‘Prisoners’ a well-acted but overly grim and self-serious procedural drama

Prisoners poster

Prisoners

Written by Aaron Guzikowski

Directed by Denis Villeneuve

USA, 2013

As fancy as it may feel, and as stacked as its ensemble is, Prisoners is pretty much a very well-acted and technically proficient feature-length episode of Law and Order: Special Victims Unit. To be as generous as possible, you might simply take out that NBC drama and insert the grimmest crime procedural on the air you can think of. Like the best cop dramas, Prisoners is compelling and twisty, red herrings planted with care throughout. And like the best cop dramas, Prisoners makes just enough sense in the moment of each of its scenes, showing the cracks of plausibility right as the next one begins. This film aspires to greatness, but isn’t ever able to shake the feeling of being nothing more than an adaptation of that novel you devoured on a recent cross-country flight.

Hugh Jackman plays Keller Dover, a gruff father of two whose Thanksgiving Day is rent asunder when his daughter Anna, and the daughter of his good friend (Terrence Howard) are abducted, gone without a trace. Jake Gyllenhaal’s Detective Loki—yes, Loki—is quickly on the case, the knowledge that he’s never left a case unsolved (though how many cases he’s investigated, we’ll never know) hovering over his head like the clouds perpetually drowning the small Pennsylvania town where Prisoners is set in gloominess. Keller becomes convinced that the culprit is Alex Jones (Paul Dano at his awkward, sweaty Paul Dano-iest), a local man who was driving a suspicious RV on the day of the abduction. Loki says Alex checks out, but Keller is unable to back off his unwavering belief and soon grabs Alex to find the two girls before any more harm comes to them.

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Director Denis Villeneuve (making the jump to American cinema after directing films like Incdendies) never allows light into the proceedings, and very little elsewhere is forthcoming. Prisoners is, or wishes to be, important with a capital I. All the way from the black-and-white Warner Bros. Pictures logo to the intentionally simple and direct title cards, Prisoners wants very badly to be compared in the same breath to previous family-drama epics like Mystic River, in which a family man digs deep into a well of amorality to return his brood to their previous status. Like Sean Penn’s character in that film, Keller broadcasts his faith—interesting, though, that we never see him at church or allude to one—and like him, Keller is a man capable of shocking, bloody violence. Yet as much as Prisoners takes its sweet, sweet time arriving at a conclusion, even the main characters feel very underdeveloped, underwritten outside of a basic character trait. Keller is going to do whatever he can for his family, sounding as much like a cable-TV antihero as a dedicated family man. Loki is obsessed with solving the case. Keller’s friend Franklin is slightly wishy-washy, always leaning on being more pure of heart. And so on.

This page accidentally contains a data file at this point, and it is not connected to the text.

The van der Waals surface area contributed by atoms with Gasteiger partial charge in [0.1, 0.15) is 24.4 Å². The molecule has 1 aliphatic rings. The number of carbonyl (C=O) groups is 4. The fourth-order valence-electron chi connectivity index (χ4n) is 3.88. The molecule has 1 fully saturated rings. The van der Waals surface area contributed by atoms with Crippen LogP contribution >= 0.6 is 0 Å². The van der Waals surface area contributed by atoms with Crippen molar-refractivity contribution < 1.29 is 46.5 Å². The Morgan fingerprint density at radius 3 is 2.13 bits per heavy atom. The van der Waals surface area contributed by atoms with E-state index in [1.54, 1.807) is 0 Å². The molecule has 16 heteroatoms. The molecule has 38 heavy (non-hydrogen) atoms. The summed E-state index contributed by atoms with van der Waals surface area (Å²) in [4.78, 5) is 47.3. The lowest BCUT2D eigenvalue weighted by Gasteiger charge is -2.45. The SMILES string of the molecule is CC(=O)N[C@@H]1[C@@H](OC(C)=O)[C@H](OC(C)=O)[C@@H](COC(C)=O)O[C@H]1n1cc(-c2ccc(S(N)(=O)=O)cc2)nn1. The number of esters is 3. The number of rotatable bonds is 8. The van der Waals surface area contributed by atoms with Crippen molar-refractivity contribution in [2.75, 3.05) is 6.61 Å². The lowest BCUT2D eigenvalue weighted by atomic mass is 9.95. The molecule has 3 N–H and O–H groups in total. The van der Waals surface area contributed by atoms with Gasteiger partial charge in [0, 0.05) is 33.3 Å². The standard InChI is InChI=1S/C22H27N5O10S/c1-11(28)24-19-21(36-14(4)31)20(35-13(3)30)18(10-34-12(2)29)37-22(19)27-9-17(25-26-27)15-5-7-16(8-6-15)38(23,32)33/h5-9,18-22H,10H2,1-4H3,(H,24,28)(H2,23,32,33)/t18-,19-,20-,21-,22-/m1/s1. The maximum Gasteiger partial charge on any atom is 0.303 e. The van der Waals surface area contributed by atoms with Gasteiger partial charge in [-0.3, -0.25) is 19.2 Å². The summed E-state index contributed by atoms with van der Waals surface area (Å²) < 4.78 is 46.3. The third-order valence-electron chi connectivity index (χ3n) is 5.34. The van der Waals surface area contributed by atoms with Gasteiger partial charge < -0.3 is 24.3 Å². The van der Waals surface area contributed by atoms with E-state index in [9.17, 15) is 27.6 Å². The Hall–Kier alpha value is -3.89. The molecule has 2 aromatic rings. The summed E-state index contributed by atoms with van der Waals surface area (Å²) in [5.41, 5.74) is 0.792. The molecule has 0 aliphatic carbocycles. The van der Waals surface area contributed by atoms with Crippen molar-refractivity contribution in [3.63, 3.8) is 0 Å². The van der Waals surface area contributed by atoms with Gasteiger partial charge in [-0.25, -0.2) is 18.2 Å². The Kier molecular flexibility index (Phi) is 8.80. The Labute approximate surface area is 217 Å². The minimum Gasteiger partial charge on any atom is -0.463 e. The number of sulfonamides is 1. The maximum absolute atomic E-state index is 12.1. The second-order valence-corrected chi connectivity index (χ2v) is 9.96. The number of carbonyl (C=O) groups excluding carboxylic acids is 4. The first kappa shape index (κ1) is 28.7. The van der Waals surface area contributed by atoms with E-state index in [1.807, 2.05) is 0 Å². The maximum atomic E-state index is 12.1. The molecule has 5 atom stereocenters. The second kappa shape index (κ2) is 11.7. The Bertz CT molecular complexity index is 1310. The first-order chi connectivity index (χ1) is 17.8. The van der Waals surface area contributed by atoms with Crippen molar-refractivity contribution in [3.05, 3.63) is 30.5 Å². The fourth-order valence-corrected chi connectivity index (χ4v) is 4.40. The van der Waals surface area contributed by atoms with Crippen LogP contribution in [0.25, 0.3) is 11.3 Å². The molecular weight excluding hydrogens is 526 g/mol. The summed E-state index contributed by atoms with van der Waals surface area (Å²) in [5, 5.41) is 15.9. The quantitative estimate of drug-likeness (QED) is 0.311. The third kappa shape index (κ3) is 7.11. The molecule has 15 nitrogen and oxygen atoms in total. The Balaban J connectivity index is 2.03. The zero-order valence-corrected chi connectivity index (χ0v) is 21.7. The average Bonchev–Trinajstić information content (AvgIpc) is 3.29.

The best thing, in truth, about Prisoners is Roger Deakins’ cinematography, but then, of course it is. Whether he’s lensing a film from Joel and Ethan Coen or the latest James Bond movie, Deakins’ camerawork is always price-of-admission-level solid. It’s no different here; in shots such as a point-of-view look out a dark, drenched side mirror as faceless police officers approach, or when a chase begins after a character darts out of the dark and into a brightly lit backyard, Deakins’ work is a reminder of the beauty of the camera in modern cinema. In fact, the only shame is that Prisoners was shot in the 1.85:1 aspect ratio, not 2.35:1. The wider the canvas, the better. Alas, this will have to do until the next time he steps behind the camera, and make everyone wonder how the hell the Academy hasn’t honored Roger Deakins yet.

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The movie he shoots, aside from the overlong and convoluted script, is perfectly fine, boosted by the ensemble. It is, however, a real shame that actors like Howard, Viola Davis, Maria Bello, and Dano have so little to do despite their characters’ presumed importance to the story. If there is one miscue here, it ties back to the late Roger Ebert’s good old Law of Economy of Characters, specifying that all characters are necessary to a story, especially the ones played by actors whose names you may recognize on the poster. It should come as little surprise, then, about which character and actor matter most in the final act. Of the performances, Gyllenhaal’s is best. He still maintains a slightly boyish air, but gone is the Boy Scout whose obsession for truth fueled the superior Zodiac. Silly name aside, the detective’s inability to let the case go is brought to life quite well through Gyllenhaal’s choices (even the actorly quirk of having Loki blink his eyes forcefully throughout).

Prisoners has a fiercely committed cast, especially Hugh Jackman. His barking fury may feel just a wee bit forced, but its aggressiveness is hard to ignore. If only the movie these people were so valiantly working on deserved their passion as much. The basic crumbs of this story would not be out of place on a procedural like Criminal Minds or, really, any of the shows in the Law and Order franchise. There’s nothing wrong with a good crime drama every now and then, and this one is exceptionally beautiful to watch. The difference is that Prisoners aims too high and is too self-serious. Law and Order knows it’s a TV version of fast food. Prisoners is fast food, too, but it thinks it’s a filet mignon.

— Josh Spiegel




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